Hold back your self-judgement if should you find yourself reminiscing about past heartbreaks, opportunities missed, or even just weeping uncontrollably.
Hey Ya by Obadiah Parker (Mat Weddle) originally performed by Outkast
Who’d have thought the banger that taught you to shake it like a Polaroid picture* and ask for some sugar in the sassiest way imaginable would make such a stunning acoustic song? An acoustic version of the 2004 anthem even found its way into an episode of Scrubs via Ted’s band, The Blanks. But it is Obadiah Parker (A.K.A. Mat Weddle’s) humble coffee shop performance that hits you where it hurts with nothing else but a six-string.
I Took A Pill In Ibiza by Tom Odell originally performed by Mike Posner
The 2015 single of the summer by top producer Mike Posner may have been your ultimate floor-filler for a while but you need to slow it down to properly hear the true story of its writer’s struggles with intense fame in light of Posner’s 2009 hit Cooler Than Me. Posner himself has performed the track acoustically many times before but it is in the form of an unlikely English gentleman, Tom Odell, where the song’s true meaning takes hold of the listener. In fact, Odell’s slowed-down version of the song that once may have found you wanting to be a DJ is all it takes to convince you exactly why you shouldn’t. It even includes a rarely performed, unreleased verse not present on the Radio Edit of the original track, one that effortlessly adds an additional layer of poignancy to Odell’s beautiful reinvention:
I walked around downtown / I met some fans on Lafayette / they said Mike, tell us how to make it / we’re getting real impatient / I looked them in the eye and said / you don’t wanna be high like me…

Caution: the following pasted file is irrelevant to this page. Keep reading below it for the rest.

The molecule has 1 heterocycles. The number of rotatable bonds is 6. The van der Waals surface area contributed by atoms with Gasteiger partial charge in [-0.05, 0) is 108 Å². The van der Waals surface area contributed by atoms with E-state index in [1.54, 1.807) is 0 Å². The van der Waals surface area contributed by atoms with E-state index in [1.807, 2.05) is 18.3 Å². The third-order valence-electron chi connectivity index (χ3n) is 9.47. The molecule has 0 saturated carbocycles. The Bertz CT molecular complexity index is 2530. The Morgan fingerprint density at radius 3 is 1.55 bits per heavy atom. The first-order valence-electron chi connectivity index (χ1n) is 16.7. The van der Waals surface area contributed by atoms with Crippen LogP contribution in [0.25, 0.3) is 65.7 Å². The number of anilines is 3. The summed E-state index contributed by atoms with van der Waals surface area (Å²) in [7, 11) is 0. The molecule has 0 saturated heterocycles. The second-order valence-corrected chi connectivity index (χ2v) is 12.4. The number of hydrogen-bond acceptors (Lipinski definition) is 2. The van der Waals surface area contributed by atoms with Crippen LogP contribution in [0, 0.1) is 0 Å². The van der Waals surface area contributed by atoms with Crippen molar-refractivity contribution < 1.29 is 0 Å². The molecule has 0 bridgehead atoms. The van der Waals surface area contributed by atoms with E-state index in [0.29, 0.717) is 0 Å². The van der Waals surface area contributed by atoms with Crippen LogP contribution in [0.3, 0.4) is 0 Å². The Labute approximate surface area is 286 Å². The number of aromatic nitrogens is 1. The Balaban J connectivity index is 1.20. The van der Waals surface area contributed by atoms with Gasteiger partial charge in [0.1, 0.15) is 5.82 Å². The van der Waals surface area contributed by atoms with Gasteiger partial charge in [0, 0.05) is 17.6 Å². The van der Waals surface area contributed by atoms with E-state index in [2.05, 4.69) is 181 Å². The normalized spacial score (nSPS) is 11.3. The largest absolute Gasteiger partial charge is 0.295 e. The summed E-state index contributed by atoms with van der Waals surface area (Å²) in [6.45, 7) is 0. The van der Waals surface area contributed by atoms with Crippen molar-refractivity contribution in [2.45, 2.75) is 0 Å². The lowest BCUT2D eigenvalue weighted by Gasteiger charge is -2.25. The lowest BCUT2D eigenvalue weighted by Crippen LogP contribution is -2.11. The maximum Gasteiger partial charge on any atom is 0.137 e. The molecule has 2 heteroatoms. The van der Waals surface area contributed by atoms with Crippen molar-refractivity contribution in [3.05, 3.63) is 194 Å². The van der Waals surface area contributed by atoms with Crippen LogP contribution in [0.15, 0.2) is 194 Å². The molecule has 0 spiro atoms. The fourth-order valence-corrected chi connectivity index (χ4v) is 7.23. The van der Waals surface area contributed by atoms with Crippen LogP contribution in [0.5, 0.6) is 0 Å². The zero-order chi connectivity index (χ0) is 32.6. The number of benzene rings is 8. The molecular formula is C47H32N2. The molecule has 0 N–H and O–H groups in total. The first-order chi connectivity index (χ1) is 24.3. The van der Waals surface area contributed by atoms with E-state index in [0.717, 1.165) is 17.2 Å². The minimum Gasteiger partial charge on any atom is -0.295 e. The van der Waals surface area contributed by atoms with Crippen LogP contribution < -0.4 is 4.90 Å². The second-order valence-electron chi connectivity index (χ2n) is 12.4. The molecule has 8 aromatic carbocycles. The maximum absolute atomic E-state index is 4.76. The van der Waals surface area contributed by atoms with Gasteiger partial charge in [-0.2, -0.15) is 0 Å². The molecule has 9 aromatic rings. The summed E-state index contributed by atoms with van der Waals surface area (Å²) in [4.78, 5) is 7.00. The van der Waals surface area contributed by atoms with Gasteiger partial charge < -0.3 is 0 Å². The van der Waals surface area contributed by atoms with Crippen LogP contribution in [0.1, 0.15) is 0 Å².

Folding Stars by Simon Neil  originally performed by Biffy Clyro
Biffy Clyro are the high school band we all wanted to make it that, well, actually did. The Scottish three-piece from Ayrshire (here we, here we, here we f**cking go) are known for their quirky riffs, unusual time signatures and incredibly random lyrics. That saying, a rare form of coherent structure can be found in Simon Neil’s solo rendition of ‘Folding Stars’, the track originally written as a direct tribute to the singer’s late mother and one which he once vowed to never play live. Although recorded for the band’s 4th studio album Puzzle with all of the grit and drums found on a typical Biffy track, Neil’s unexpected acoustic rendition made its way into the limelight on the 2010 tour DVD Biffy Clyro: Live in Wembley, instantly grabbing hearts with Neil’s humble, heartbreaking proclamation about struggling with life after losing a loved one. Hankies at the ready. He kills it.
Thunder Road performed by Bruce Springsteen, Hammersmith 
I don’t even know where to begin with this one. ‘Thunder Road’ is often credited as one of rock music’s greatest hits of all time, a fantastic title for a man with as many records as Bruce. However, it goes far beyond just being a rock ballad with an incredibly iconic saxophone solo as you can see from Springsteen’s extremely early performance of the track — once called ‘Wings For Wheels’ — at the Hammersmith Odeon in 1975. Here, Springsteen takes to the stage with his trusty harmonica alongside co-writer Roy Bitten on the keys to describe the story of Mary, her boyfriend and their “one last chance to make it real”. It’s an incredibly poignant rendition of a song rooted in optimism, young love and endless, warm summers and that bloody harmonica has a way of stirring up your most painful memories. What makes this performance even more special is that ‘Thunder Road’ was at large during the Born to Run phase of Springsteen’s career where performing along his E-Street Band, most notably the late Clarence Clemmings on the tenor saxophone, was very much the united image he was going for.
*Don’t shake Polaroids. They contain chemicals, real chemicals. And real chemicals like to run.